Hunger Season...sounds familiar right? Well, what I'm talking about isn't fiction and it isn't a series of best-selling books. I'm talking about a real 21st century place, a place where hunger is as familiar as winter; it's just another season.
At this time of year in Malawi, Africa (a small, beautiful country at the southern tip of the Great Rift Valley) people run out of maize their staple food. It's a country where 80% of the population are subsistence farmers growing their own food. Their single annual crop harvested in April/May is supposed to last the whole year. Problem is…it never does. Couple this fact with the global economic crisis and an abysmal crop last year and you start to understand the feeling of desperation that many Malawians feel at the moment. (photo: empty silo Nkhotakota, Malawi)
When their home-grown crops run dry, families have to buy maize at the market. Simple economics tells us that when demand is high and supply is low prices go up. This is exactly what our producer partners in Malawi are experiencing right now. The 12 million subsistence farmers that don't shop much at the markets during the year are all going there in droves looking for the same thing at the same time…maize! Not surprising that prices have skyrocketed. Until April or May when the next harvest starts, folks scrap together what they can to make ends meet and unfortunately often just have to get used to the feeling of a rumbling, hungry stomach. (photo: ufa, maize flour at Mzuzu market)
However, believe it or not, from half a world away you can actually do something to help. Dsenyo works with over 90 women and artisans in Malawi. That's 90 families…about 450 people…who's lives depend in-part from income generated through work with Dsenyo. When you buy gifts or treat yourself to something special from Dsenyo you can feel good about it knowing that it puts fair wages directly in the hands of people that need it most. You can be assured that the women and artisans we work with are using their wages to support their families. Just last week we collected finished products from a group in Northern Malawi. After receiving their wages they reported back that they are now able to pay school fees for their children, put food on the table, buy shoes so they don't have to go barefoot and invest in fertilizer to grow stronger crops in their gardens. Our Malawian coordinator wrote, "Every one of the women appreciated very much [the Dsenyo work] and asked when they would have another order. They said I should tell you not to take too long to remember them. They also appreciated that this year things have started very well and everyone wished [this year] will continue the way it has started." (photo: Nyozeni, Dsenyo producer at Ndiwasa Village)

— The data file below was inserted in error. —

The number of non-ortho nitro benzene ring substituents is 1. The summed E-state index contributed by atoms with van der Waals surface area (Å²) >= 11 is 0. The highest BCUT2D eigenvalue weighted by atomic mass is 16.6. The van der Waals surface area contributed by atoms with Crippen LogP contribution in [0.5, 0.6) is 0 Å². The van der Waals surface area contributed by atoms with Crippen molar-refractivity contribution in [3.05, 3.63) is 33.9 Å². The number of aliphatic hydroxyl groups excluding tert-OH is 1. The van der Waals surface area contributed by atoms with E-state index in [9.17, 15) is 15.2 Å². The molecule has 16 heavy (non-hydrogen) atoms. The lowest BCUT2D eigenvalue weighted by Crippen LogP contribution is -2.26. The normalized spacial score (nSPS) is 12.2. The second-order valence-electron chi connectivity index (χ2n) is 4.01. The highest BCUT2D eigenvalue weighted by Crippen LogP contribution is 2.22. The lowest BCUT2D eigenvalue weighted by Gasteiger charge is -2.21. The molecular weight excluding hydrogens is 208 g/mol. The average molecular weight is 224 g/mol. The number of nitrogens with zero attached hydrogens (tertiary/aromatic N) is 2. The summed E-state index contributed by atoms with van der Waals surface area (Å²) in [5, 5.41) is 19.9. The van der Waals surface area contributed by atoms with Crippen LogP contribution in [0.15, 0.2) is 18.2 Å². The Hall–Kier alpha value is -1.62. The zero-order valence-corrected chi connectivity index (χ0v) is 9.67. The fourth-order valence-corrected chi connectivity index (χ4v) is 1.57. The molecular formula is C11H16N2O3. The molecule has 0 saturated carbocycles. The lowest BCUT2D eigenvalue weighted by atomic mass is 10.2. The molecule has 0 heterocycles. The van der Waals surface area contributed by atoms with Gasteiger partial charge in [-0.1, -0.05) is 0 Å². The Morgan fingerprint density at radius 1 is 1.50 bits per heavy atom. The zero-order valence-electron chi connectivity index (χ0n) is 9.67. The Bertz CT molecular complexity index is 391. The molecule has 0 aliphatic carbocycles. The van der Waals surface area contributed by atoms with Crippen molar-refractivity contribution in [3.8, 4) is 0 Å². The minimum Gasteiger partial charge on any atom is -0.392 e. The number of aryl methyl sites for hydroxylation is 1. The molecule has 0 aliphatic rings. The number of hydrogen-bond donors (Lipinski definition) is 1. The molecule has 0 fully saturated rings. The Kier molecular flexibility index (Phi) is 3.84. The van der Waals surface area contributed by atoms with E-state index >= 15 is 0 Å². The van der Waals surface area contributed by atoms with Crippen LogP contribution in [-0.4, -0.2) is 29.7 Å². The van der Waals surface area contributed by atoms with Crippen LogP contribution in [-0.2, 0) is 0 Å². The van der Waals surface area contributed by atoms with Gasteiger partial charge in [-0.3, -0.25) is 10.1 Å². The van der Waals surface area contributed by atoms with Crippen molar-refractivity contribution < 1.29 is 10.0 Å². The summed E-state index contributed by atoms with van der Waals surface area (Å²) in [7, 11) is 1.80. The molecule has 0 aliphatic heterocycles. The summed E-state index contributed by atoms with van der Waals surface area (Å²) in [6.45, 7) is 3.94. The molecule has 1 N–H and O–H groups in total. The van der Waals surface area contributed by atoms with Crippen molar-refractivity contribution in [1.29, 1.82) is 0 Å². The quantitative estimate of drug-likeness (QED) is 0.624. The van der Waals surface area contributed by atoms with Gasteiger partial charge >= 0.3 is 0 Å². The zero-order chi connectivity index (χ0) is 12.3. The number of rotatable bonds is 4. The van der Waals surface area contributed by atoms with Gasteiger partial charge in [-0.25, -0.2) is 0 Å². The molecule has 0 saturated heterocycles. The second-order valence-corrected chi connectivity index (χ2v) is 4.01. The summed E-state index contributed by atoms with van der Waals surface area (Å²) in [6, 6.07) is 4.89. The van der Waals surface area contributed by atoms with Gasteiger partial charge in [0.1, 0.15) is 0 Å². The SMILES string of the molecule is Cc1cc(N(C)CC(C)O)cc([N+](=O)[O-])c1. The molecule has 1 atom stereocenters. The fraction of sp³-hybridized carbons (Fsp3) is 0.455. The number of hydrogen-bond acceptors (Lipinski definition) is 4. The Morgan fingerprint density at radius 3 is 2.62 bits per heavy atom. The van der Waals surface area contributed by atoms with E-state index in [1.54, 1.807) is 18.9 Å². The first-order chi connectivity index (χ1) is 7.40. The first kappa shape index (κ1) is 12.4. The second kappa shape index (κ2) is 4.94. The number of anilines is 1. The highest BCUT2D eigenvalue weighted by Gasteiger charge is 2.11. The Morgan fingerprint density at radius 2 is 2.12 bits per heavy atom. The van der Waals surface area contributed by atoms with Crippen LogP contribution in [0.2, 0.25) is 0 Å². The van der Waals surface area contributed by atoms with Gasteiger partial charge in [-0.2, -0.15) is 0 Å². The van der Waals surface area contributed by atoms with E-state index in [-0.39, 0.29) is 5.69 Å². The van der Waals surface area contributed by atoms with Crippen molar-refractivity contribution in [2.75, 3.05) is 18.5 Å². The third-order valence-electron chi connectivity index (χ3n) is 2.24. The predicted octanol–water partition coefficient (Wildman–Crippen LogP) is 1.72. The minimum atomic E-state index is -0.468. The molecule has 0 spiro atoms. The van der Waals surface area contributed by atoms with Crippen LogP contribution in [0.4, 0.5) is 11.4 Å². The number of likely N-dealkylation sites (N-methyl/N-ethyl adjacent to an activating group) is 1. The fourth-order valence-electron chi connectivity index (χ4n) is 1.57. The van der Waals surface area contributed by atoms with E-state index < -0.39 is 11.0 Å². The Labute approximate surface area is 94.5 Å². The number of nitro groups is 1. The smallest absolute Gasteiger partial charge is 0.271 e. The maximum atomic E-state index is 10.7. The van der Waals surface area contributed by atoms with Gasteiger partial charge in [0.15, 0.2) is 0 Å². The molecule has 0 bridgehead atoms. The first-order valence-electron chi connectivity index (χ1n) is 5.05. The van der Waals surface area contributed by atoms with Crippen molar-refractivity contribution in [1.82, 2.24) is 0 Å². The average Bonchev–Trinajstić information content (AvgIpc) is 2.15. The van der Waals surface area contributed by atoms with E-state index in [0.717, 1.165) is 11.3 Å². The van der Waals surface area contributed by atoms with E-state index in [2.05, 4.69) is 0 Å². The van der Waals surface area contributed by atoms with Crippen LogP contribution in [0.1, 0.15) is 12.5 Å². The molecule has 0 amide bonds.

Help us remember these ladies and think of Jennifer, Agness, Charity, Nyozeni and many others who you are helping next time you purchase from Dsenyo.
To read more about hunger season: